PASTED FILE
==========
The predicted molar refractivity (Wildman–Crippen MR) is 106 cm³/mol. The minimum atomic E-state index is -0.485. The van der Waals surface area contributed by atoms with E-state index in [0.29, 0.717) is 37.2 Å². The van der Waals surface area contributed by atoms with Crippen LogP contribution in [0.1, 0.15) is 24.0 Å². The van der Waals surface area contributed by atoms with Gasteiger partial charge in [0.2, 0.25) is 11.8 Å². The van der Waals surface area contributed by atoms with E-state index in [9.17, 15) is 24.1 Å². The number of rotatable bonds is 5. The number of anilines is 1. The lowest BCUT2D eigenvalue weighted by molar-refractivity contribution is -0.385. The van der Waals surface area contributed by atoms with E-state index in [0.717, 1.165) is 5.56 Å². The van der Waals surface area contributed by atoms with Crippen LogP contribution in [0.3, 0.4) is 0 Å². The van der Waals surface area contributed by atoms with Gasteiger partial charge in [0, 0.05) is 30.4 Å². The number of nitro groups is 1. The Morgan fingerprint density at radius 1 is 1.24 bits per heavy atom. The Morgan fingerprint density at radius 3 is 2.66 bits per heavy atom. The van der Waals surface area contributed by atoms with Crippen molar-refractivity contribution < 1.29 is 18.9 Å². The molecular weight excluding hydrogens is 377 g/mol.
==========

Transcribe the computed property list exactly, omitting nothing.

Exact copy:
The predicted molar refractivity (Wildman–Crippen MR) is 106 cm³/mol. The minimum atomic E-state index is -0.485. The van der Waals surface area contributed by atoms with E-state index in [0.29, 0.717) is 37.2 Å². The van der Waals surface area contributed by atoms with Crippen LogP contribution in [0.1, 0.15) is 24.0 Å². The van der Waals surface area contributed by atoms with Gasteiger partial charge in [0.2, 0.25) is 11.8 Å². The van der Waals surface area contributed by atoms with E-state index in [9.17, 15) is 24.1 Å². The number of rotatable bonds is 5. The number of anilines is 1. The lowest BCUT2D eigenvalue weighted by molar-refractivity contribution is -0.385. The van der Waals surface area contributed by atoms with E-state index in [0.717, 1.165) is 5.56 Å². The van der Waals surface area contributed by atoms with Crippen LogP contribution in [0.3, 0.4) is 0 Å². The van der Waals surface area contributed by atoms with Gasteiger partial charge in [0, 0.05) is 30.4 Å². The number of nitro groups is 1. The Morgan fingerprint density at radius 1 is 1.24 bits per heavy atom. The Morgan fingerprint density at radius 3 is 2.66 bits per heavy atom. The van der Waals surface area contributed by atoms with Crippen molar-refractivity contribution < 1.29 is 18.9 Å². The molecular weight excluding hydrogens is 377 g/mol.